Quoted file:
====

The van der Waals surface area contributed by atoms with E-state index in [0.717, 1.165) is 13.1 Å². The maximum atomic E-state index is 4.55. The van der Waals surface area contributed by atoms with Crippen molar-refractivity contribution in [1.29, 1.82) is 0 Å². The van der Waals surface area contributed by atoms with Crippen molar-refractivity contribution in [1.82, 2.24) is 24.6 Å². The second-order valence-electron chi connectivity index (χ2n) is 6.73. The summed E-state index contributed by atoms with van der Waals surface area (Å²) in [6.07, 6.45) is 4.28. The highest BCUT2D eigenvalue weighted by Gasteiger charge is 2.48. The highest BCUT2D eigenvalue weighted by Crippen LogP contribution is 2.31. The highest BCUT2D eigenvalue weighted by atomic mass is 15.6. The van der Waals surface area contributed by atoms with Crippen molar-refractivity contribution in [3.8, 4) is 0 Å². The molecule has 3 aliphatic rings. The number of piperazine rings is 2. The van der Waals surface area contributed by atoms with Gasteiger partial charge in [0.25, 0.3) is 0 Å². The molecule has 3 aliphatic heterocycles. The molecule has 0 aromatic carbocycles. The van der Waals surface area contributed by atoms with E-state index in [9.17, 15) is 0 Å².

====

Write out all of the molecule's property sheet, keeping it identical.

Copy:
The van der Waals surface area contributed by atoms with E-state index in [0.717, 1.165) is 13.1 Å². The maximum atomic E-state index is 4.55. The van der Waals surface area contributed by atoms with Crippen molar-refractivity contribution in [1.29, 1.82) is 0 Å². The van der Waals surface area contributed by atoms with Crippen molar-refractivity contribution in [1.82, 2.24) is 24.6 Å². The second-order valence-electron chi connectivity index (χ2n) is 6.73. The summed E-state index contributed by atoms with van der Waals surface area (Å²) in [6.07, 6.45) is 4.28. The highest BCUT2D eigenvalue weighted by Gasteiger charge is 2.48. The highest BCUT2D eigenvalue weighted by Crippen LogP contribution is 2.31. The highest BCUT2D eigenvalue weighted by atomic mass is 15.6. The van der Waals surface area contributed by atoms with Crippen molar-refractivity contribution in [3.8, 4) is 0 Å². The molecule has 3 aliphatic rings. The number of piperazine rings is 2. The van der Waals surface area contributed by atoms with Gasteiger partial charge in [0.25, 0.3) is 0 Å². The molecule has 3 aliphatic heterocycles. The molecule has 0 aromatic carbocycles. The van der Waals surface area contributed by atoms with E-state index in [9.17, 15) is 0 Å².